The above is a video of two black conservatives (or libertarians? The Omnivore doesn't know their histories) discussing the blow-back to Kanye West's embrace of Trump. As one might expect from the right, they are not especially kind to Ta Nehasi Coat's article on it comparing it to is feelings when Michael Jackson seemed to be doing everything within his power to abandon his blackness and become white.
They also really didn't like Coat's belief (or at least rhetoric) that America is an irredeemable cesspool of racism and whites are The Enemy (this is a paraphrase of their paraphrases--but in any event, The Omnivore is pretty sure that Coats would agree he's not exactly doing outreach.)
What Did The Omnivore Expect?
The Omnivore saw one of the many conservative Twitter accounts he follows talking about these two smart, educated guys taking this on--and how good a job they did--and expected a pretty solid conservative take on it. That was, in fact, what they delivered. Although they flirted with some more standard takes, the points they made that The Omnivore thought was good were:
- Kanye (probably) likes Trump because Trump is a rapper. Not in the musical sense--but in presentation, showmanship, etc. Kanye may not be too aware of Trump's policy.
- Trump, himself, definitely isn't help the racial thing (this is from one person who really likes Trump and one who doesn't especially like him--but sure doesn't hate him). They both saw the appointing of Ben Carson as a missed opportunity to actually appoint a qualified black guy to something important to a lot of black people (HUD).
- They were right that things have, in a lot of ways, racially speaking improved over 50 years ago. Of course 50 years ago was 1968 which was, erm, not modern in almost any respect.
And then there was, yes, some stupidity.
The stupidity, for lack of a better word--because The Omnivore is not interested in mincing words--is interesting because these are black guys--they are fully black--they live in modern day America--they are walking the walk. Where they say something that The Omnivore thinks is stupid that has to be an assessment made on their own internal logic of the claim--in other words, The Omnivore isn't in a position to tell them they're wrong. They have to be "telling themselves they're wrong."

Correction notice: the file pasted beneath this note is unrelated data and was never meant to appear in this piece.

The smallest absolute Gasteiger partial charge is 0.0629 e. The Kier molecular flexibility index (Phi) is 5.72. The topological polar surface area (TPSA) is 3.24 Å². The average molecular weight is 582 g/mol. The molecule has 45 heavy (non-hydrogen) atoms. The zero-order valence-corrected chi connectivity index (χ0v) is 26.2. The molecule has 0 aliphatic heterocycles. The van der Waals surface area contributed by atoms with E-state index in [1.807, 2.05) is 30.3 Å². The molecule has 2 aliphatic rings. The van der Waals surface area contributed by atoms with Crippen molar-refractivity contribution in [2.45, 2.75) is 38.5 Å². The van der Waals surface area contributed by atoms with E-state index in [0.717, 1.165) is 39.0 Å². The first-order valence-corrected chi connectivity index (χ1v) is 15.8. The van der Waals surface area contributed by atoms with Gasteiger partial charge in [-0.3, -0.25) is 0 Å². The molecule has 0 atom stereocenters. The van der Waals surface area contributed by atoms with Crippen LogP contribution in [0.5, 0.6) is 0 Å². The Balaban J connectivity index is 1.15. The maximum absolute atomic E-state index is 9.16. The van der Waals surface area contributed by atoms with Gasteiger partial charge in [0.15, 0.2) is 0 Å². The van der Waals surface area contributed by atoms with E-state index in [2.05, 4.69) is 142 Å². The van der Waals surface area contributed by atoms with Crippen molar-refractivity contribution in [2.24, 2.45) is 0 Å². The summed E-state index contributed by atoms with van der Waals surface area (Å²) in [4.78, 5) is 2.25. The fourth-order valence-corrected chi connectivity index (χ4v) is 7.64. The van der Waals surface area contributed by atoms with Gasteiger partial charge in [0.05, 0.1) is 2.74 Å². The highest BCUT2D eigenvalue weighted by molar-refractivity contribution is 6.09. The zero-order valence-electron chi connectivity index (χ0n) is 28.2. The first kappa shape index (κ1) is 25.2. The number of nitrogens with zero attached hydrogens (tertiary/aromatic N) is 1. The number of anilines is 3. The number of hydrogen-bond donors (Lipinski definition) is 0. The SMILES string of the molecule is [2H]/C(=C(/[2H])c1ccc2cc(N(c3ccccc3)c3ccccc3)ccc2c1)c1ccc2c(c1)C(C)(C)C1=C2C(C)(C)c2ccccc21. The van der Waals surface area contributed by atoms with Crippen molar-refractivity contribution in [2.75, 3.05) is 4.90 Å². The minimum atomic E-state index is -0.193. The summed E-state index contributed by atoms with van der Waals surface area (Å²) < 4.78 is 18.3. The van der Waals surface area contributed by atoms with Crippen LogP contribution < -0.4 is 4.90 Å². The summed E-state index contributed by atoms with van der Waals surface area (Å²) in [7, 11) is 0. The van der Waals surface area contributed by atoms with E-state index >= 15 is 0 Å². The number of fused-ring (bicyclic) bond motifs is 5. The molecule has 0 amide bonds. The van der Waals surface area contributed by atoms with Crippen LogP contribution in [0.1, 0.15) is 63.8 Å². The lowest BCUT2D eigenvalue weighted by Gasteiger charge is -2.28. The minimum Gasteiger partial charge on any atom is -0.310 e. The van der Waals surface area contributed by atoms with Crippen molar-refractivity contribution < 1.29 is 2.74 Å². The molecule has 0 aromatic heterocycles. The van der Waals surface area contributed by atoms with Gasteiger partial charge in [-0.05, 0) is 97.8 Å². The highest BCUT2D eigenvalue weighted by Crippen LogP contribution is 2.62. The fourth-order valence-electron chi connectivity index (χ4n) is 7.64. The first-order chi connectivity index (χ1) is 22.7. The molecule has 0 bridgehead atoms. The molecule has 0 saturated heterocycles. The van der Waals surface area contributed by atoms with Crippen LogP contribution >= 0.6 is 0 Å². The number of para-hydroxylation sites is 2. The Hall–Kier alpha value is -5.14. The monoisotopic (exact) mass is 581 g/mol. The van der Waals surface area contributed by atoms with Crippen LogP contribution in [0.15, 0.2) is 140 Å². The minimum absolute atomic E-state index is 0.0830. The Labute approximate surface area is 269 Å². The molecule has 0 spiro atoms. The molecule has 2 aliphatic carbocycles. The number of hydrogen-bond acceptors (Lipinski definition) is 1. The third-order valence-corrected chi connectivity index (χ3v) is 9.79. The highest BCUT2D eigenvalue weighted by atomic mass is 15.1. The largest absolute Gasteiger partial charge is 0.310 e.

So what were these logical blind spots?
The Starbucks Event
If you haven't heard, that dark thing over your head is the rock you've been under, but just in case: a few weeks ago, two (black) guys came into Starbucks and didn't order--they were waiting for their buddy. The guy behind the counter called the cops on them for being suspicious. They got arrested.
In Black Professor Land this is, yes, racist--but it is isolated: this was just one dude--the Starbucks person. It doesn't indict all of society. Also, they averred (or, at least, one did) that with all the black bad behavior, the Starbucks guy might be justified--sorta. See, he might be thinking of that hypothetical time a few weeks ago when three back teenagers came in, making trouble. That is true--but only if you leave off the end of the story: These Two Black Professionals Got Arrested.
Not only was the Starbucks guy apparently a little bit racist--but . . . er . . . the cops were too? Or do these two smart commentators think that if you're white and you get the cops called on you you're getting arrested for hanging out in a Starbucks? Sorry, guys. No.
So maybe the cops are justified in the arrest (it's legal) because of their experience with all the black criminals? Okay, sure: so in this case because of the black-crime stats it's fine for professionals to judge you by their prejudices--to, essentially, not do the job professionally? In other words: Hey, Black Guys--You Do NOT Have The Right To Be Treated Like Everyone Else.
Finally, these guys apparently aren't aware of the recent spate of coverage of law abiding black people getting the cops called on them by white people with nothing but a bad feeling and the black people getting arrested for, among other things, not waving back when waved at by a white lady.
Do they think liberals are just making these stories up? That it's a hella coincidence? That it's okay because of all the white people and all the cop's "real life experiences"?
If that is true, across America, then how is that different from "racism being okay"?
Rating: A - Turbo-Stupid